Hamilton College Professors Announce Establishment of New Independent Institute to Offer Programming Focused on American Ideals and Institutions

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Alexander Hamilton Institute made possible with the support of scholars, philanthropists, alumni from across the nation.

Three Hamilton College professors announced today the establishment of The Alexander Hamilton Institute for the Study of Western Civilization (AHI). Inspired by Alexander Hamilton's life and work, the AHI promotes rigorous scholarship and vigorous debate in the study of freedom, democracy, and capitalism as these ideas were developed and institutionalized in the United States and within the larger tradition of Western culture. Programming will center on annual themes and consist of a rich menu of scholarly activities: lectures, colloquia, conferences, fellowships, internships, and awards. It will seek to engage a national audience of informed citizens, including high school and college students, teachers, alumni, trustees, and political officials.

The Alexander Hamilton Institute aims to reinvigorate interest both on and off college campuses in the American ideals of freedom, democracy and capitalism, said Robert Paquette, the Publius Virgilius Rogers professor of American history at Hamilton College who will serve with his co-founders as permanent senior fellows of the Institute. While study of these principles and of the broader Western tradition from which they derive may be out of fashion among some university faculty, we believe that students, alumni, parents, and the broader community will welcome programming focused on these ideas. Today, Constitution Day, is a very appropriate day for us to make this announcement.

The founders, Robert Paquette, professor of history, James Bradfield, professor of economics, and Doug Ambrose, associate professor of history, shared their ideas with Hamilton College administrators and reached agreement during the summer 2006 to locate on campus an Alexander Hamilton Center affiliated with and having the approval of the College. When opposition to the center emerged from within the College, the deal collapsed and no center was created. Yet the original charter attracted the attention of educators, philanthropists, and alumni around the country. Supporters engaged the founders in an extended conversation that resulted in the rebirth of the center as an independent entity unaffiliated with Hamilton College. The AHI will have an expanded mission to create intellectual products of the highest standards for educational institutions in upstate New York and across the country.

Programming will begin in the 2007-2008 academic year with an innovative colloquium, combining senior scholars and undergraduates, that will examine the vital role of upstate New York in ending slavery in the United States. In year two, the Institute will explore property rights - how they were understood by the founders, the importance of private property rights as a guardian of all other rights, and the history of eminent domain, which bears on the recent controversial Supreme Court decision Kelo v. New London. In 2009, the bicentennial of Lincoln's birth, the institute will focus on how Lincoln and other great figures in American history have understood the relationship between the Declaration of Independence and the Constitution.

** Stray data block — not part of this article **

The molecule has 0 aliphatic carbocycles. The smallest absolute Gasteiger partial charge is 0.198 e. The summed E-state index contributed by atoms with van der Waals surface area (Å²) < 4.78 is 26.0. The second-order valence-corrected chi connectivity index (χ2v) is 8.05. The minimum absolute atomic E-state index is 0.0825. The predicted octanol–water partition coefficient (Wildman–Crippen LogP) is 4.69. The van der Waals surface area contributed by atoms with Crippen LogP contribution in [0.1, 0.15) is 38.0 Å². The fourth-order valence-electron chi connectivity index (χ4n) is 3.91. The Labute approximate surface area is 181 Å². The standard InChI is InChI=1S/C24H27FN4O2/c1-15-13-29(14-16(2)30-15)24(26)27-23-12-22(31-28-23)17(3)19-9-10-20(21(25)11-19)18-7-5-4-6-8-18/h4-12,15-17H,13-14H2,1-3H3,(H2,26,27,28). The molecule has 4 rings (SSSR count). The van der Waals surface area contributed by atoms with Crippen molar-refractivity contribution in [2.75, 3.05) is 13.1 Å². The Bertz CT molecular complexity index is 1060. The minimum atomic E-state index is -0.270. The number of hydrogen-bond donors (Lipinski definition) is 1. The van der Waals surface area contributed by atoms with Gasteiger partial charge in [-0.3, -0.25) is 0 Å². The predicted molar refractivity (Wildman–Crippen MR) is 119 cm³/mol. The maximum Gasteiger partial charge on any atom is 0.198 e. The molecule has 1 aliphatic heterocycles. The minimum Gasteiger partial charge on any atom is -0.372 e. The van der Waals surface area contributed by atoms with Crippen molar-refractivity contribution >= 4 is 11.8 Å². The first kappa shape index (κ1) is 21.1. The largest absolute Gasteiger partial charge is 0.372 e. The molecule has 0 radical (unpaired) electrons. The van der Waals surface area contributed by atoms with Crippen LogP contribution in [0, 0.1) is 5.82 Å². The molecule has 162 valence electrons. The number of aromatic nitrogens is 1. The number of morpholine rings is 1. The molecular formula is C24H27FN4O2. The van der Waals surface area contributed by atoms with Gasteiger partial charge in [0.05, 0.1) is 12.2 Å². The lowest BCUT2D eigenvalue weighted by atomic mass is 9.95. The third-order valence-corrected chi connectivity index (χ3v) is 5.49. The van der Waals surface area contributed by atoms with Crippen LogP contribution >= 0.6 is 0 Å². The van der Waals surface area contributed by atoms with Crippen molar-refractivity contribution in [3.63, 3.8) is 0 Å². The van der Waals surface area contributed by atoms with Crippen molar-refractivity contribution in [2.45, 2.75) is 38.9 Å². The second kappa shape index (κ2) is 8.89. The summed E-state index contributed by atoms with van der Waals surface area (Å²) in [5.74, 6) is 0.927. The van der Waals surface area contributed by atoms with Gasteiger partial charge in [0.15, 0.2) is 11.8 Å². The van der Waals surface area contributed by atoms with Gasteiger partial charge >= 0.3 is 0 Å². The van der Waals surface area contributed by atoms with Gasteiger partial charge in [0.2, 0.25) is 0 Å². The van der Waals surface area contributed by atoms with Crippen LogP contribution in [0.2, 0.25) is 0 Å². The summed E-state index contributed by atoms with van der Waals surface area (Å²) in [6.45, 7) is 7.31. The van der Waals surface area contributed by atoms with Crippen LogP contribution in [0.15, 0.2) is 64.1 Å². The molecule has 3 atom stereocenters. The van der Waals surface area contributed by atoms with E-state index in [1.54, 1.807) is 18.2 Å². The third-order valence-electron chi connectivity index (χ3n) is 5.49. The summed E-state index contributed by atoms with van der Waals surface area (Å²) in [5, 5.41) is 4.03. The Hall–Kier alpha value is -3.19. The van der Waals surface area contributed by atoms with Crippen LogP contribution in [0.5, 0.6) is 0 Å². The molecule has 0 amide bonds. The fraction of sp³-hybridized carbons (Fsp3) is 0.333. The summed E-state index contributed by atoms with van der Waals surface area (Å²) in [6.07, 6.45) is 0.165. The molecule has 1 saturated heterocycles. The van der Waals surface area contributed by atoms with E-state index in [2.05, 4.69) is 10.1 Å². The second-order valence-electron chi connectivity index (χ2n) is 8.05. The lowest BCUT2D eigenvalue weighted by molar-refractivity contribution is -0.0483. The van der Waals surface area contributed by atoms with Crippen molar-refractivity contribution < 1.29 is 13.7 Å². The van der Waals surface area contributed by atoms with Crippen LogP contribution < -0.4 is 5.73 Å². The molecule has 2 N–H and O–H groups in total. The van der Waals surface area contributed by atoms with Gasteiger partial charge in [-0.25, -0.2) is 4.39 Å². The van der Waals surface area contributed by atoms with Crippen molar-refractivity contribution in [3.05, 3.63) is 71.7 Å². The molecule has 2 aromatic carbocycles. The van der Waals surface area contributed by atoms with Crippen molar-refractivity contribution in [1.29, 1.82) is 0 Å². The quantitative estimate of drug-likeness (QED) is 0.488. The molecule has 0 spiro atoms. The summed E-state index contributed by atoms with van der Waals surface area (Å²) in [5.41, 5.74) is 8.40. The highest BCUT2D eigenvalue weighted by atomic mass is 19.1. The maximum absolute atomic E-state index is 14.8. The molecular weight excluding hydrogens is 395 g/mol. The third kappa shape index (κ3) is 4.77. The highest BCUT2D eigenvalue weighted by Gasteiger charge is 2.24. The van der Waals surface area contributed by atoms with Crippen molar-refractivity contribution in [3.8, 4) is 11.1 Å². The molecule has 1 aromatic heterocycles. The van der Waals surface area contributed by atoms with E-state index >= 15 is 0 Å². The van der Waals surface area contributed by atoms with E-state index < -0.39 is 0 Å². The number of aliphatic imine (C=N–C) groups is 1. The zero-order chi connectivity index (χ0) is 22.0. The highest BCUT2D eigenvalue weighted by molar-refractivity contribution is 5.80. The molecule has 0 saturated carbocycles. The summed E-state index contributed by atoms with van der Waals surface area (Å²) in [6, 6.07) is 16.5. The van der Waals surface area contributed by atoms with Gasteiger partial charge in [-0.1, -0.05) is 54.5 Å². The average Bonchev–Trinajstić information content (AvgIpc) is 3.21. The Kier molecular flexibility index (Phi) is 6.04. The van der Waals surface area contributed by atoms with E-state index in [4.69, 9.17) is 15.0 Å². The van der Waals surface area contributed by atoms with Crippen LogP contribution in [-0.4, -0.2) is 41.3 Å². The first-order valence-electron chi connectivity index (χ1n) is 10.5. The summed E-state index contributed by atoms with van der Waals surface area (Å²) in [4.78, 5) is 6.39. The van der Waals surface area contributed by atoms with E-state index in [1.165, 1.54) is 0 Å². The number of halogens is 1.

The independent AHI intends to enter into cooperative endeavors with kindred spirits across the country to advance the study of American ideals and institutions and to promote a genuinely free marketplace of ideas.

The institute's programming will be guided by an outside board of academic advisors comprised of distinguished scholars from different disciplines, including Robert George, founder of the James Madison Program at Princeton University, John Stauffer, Professor of English, American Literature, and Language, Harvard University, and Roger Kimball, editor of The New Criterion and publisher of Encounter Books.

The Institute's board of directors, which will ensure loyalty to the mission of AHI as well as transparency and accountability, includes Carl Menges, a retired investment banker and former Hamilton College trustee; General Josiah Bunting III, President of the Harry Frank Guggenheim Foundation; Anne Neal, President of the American Council of Trustees and Alumni; Stephen Balch, President of the National Association of Scholars; (retired) Judge David A. Nelson, United States Court of Appeals for the Sixth Circuit; and Jane Fraser, President of the Stuttering Foundation of America.

The AHI will be housed in a historic mansion, formerly known as the Alexander Hamilton Inn, in Clinton, New York.

More information about the AHI, its mission, advisors and overseers is available at http://www.theahi.org.

About the Founders
Robert Paquette is the Publius Virgilius Rogers Professor of American History at Hamilton College and a prize-winning author of books and articles on the history of slavery.

James Bradfield is the Elias A. Leavenworth professor of economics at Hamilton College and the author of the text Introduction to the Economics of Financial Markets (Oxford 2007).

Douglas Ambrose is Associate Professor of History at Hamilton College and the co-editor of The Many Faces of Alexander Hamilton: The Life and Legacy of America's Most Elusive Founding Father (NYU 2006).

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Robert Paquette

Anne Neal
American Council of Trustees and Alumni
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